Italy on brink of ‘civil disobedience’ as public defies ‘absurd’ coronavirus rules

Italy: Restaurant in Rome stays open despite restrictions

Italy adopted a three-way system of restrictions shortly before Christmas and has since been changing up measures on a regional basis depending on the latest coronavirus infection rate data. Restaurants and cafes in several regions have been forced to shut down or operate as takeaways only to avoid people assembling in large groups indoors. But several businesses across the country have begun to protest demanding “clearer” and fairer rules from the Government.

Rome restaurateur Max Vietri kept his pizza restaurant open despite the anti-Covid measures currently in place in Rome.

Speaking to Euronews, Mr Vietri said: “If this civil disobedience – because that’s what it is, it’s civil disobedience – is successful, I would like to stay open.

“I have always wanted to stay open. I don’t want to close anymore. Either all business close, as we did last March then that’s ok with me but you cannot force me to shut down and leave other businesses open.

“You must have clear rules. This is a Government that changes the rules every week. That is absurd.”

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Fellow businessman Armando Minotti said he is willing to be fined but wants to keep his restaurant open after months of forced shut down.

Mr Minotti said: “We can’t do this anymore. This is what we could call a polite protest.

“Surely the guards will come but we will let them in. We will get a fine but we are have decided to stay open and we won’t close anymore.

“Because it’s impossible to go on like this.”

Reports from local newspapers highlight repeated acts of defiance from across the country, with partygoers fined for attending a maskless celebration in a restaurant in Milan.

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Francesca Lazzerin, a restaurant owner in Turin, reported she was forced to shut down entirely for five days after taking part in the “I’ll Open” protest earlier this week, serving dinner to customers despite lockdown order.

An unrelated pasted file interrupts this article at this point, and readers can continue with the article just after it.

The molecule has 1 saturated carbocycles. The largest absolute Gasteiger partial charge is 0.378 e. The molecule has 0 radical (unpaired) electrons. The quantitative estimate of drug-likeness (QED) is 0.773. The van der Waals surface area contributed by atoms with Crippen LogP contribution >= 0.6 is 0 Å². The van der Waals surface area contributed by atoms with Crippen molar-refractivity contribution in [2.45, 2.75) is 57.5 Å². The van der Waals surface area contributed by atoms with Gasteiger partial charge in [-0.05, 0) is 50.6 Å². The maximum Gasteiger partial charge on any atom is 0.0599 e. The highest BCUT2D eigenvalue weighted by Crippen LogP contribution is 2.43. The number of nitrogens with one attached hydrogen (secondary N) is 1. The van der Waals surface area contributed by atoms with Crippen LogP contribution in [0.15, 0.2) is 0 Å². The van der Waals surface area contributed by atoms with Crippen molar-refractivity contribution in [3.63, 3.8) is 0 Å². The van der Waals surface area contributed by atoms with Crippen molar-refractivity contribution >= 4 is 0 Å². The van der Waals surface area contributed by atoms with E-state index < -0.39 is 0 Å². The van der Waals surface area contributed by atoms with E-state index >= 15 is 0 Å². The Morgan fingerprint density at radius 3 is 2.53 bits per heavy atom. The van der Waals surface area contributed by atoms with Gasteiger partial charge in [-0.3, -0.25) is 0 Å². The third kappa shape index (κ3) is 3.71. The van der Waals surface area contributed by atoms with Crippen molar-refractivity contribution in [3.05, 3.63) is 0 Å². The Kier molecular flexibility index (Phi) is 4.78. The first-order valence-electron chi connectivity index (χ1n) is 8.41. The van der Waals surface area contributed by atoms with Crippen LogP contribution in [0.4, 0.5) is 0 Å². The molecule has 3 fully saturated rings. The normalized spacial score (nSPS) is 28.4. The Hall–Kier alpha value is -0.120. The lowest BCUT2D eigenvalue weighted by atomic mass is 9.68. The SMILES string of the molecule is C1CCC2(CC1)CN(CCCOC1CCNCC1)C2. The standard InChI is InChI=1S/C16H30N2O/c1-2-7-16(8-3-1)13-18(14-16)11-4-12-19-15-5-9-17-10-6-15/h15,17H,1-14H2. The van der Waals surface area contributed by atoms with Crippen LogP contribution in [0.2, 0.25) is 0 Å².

Restaurants, pubs and cafes across Italy have been allowed to remain open to the public in those regions designed as Yellow zones but have been reduced to takeaways or delivery-only in all Orange and Red Zones.

Five Italian regions currently fall under the lowest level of restrictions, while 13 are mid-risk. Lombardy, Sicily and the autonomous province of Bolzano will be moving to the highest level of restrictions from Sunday. 


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Students have also been lamenting the ban on attending classes in-person, with several pupils organising sit-ins outside of school to demand funds for additional protective measures to resume lessons.

Prime Minister Giuseppe Conte has warned Italy is on track to experience the third wave of the pandemic unless social distancing measures are observed.

Speaking after announcing the latest changes to the restrictive measures, Mr Conte said: “A surge in infections is coming to us too after Great Britain, Ireland and Germany.

“It won’t be easy, we still have to make some sacrifices.”

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